“Our laws allow offenders to go unchecked and give institutions the ability to cover up crimes,” she said. “This keeps the public — and our children — at risk. It is time for Pennsylvania to change our laws, now.”

Rumburg said PCAR served more than 3,000 adult victims of child sexual abuse in the past year and more than 7,500 children younger than 18.

She said House Bill 951, allowing a two-year window for adult victims to prosecute, would give them the opportunity to come forward and “eliminate barriers to justice.”

Rep. Ed Gainey, D-Allegheny, advocated for House Bill 655, which would eliminate the statute of limitations for criminal and civil cases of child sex abuse.

Gainey said he strongly believes in eliminating these statutes of limitations that let predators go unaccountable for their crimes.

“How can we put a limitation on the value of life?” Gainey asked. “If our greatest asset in the world is our children … how can we have a statute of limitations on their abuse when we know how difficult it is for them to speak up?”

“This should be a piece of legislation that’s easy to pass,” he said.

Marci Hamilton, a nationally recognized constitutional law expert and author on statute of limitations reform, said making changes to statute of limitations laws is undeniably constitutional under federal law, despite pushback from some legislators.

“It’s not even close — it’s constitutional,” she said. “… The notion that (changing the laws) will take over the world and undermine the justice system is false. All these laws will do one thing — identify hidden predators.”

Hamilton said Pennsylvania is the state with the “most grand jury reports, the most facts — and the least justice.”

Many are still waiting for their chance for justice.

Brenda Dick, of Altoona, said for her, sexual abuse as a child was “a life sentence.”

When Dick first came forward at age 21 after years of abuse, her window to prosecute had just run out. She was told to get on with her life and “get over it.”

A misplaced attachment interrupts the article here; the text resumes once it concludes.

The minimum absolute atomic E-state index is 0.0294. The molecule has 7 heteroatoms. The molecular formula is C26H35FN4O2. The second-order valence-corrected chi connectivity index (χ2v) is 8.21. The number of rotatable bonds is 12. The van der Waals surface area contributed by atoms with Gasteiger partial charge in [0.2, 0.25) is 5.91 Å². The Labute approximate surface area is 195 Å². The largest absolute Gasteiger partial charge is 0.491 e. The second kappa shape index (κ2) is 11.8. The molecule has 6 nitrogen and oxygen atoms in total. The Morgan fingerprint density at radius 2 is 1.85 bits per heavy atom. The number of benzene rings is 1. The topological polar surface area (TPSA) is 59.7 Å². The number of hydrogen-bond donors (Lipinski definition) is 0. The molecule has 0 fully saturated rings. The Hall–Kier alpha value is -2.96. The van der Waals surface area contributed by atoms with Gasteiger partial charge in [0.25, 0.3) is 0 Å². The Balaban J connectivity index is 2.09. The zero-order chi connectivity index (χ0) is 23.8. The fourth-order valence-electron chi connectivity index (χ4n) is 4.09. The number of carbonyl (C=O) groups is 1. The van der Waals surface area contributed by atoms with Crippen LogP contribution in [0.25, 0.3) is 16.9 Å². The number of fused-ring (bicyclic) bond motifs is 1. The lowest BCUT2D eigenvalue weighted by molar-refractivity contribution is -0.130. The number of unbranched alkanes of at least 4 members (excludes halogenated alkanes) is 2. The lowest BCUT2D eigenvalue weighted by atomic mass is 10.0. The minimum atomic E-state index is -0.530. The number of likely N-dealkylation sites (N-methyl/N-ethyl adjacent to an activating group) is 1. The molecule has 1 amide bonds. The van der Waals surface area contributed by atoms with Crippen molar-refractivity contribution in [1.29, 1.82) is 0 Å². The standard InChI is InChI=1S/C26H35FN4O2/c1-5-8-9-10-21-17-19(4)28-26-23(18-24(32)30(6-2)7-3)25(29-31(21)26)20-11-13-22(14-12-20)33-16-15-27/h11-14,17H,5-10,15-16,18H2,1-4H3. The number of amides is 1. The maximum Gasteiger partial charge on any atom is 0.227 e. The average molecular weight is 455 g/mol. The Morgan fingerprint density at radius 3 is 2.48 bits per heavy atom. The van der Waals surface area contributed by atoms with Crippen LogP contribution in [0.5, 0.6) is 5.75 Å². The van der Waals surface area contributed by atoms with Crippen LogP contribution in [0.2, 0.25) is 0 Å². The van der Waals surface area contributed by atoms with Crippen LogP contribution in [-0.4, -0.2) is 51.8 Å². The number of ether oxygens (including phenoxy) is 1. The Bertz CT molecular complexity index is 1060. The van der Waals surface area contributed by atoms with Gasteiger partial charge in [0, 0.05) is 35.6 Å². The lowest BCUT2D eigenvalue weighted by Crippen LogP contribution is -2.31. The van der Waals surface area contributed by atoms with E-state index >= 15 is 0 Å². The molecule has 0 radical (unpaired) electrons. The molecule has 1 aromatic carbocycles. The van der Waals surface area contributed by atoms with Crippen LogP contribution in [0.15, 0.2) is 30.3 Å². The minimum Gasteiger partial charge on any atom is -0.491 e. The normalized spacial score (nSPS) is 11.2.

She pleaded for state legislators at the rally to change the laws that could allow her to prosecute her abuser and open the door for others to do the same.

“Put away the religious rhetoric, put away the political b---s---,” Dick said. “… Don’t be misled that this is just a Catholic problem. Look around you. It is everywhere.”

Dick said she felt confident that the bills will pass, and wanted her abuser to know “that this isn’t over.”

Rozzi said despite years of vying for statute of limitations reform, state legislators now have the outrage and momentum to bring these bills to the floor and pass them into law.

“Legislators have finally said ‘enough is enough,’ ” he said.

Hamilton called the Altoona-Johnstown case a “tipping point.”

“(Before this case,) it was just a few people,” Hamilton said. “It’s now a movement.”

Were Jerry Sandusky’s victims beyond their statute of limitations?

Marci Hamilton said during Penn State’s litigation with Jerry Sandusky’s victims, the task force chose to overlook statute of limitations laws and settled with victims in civil court regardless of whether they were in statute or out.

“The Jerry Sandusky report didn’t change much on statute of limitations,” she said. “Because god bless Penn State — they didn’t raise the defense.”

However, not all institutions are willing to waive the statute — which is why many adult victims will not have the chance to pursue justice without reform.


To learn more about statute of limitations reform, go to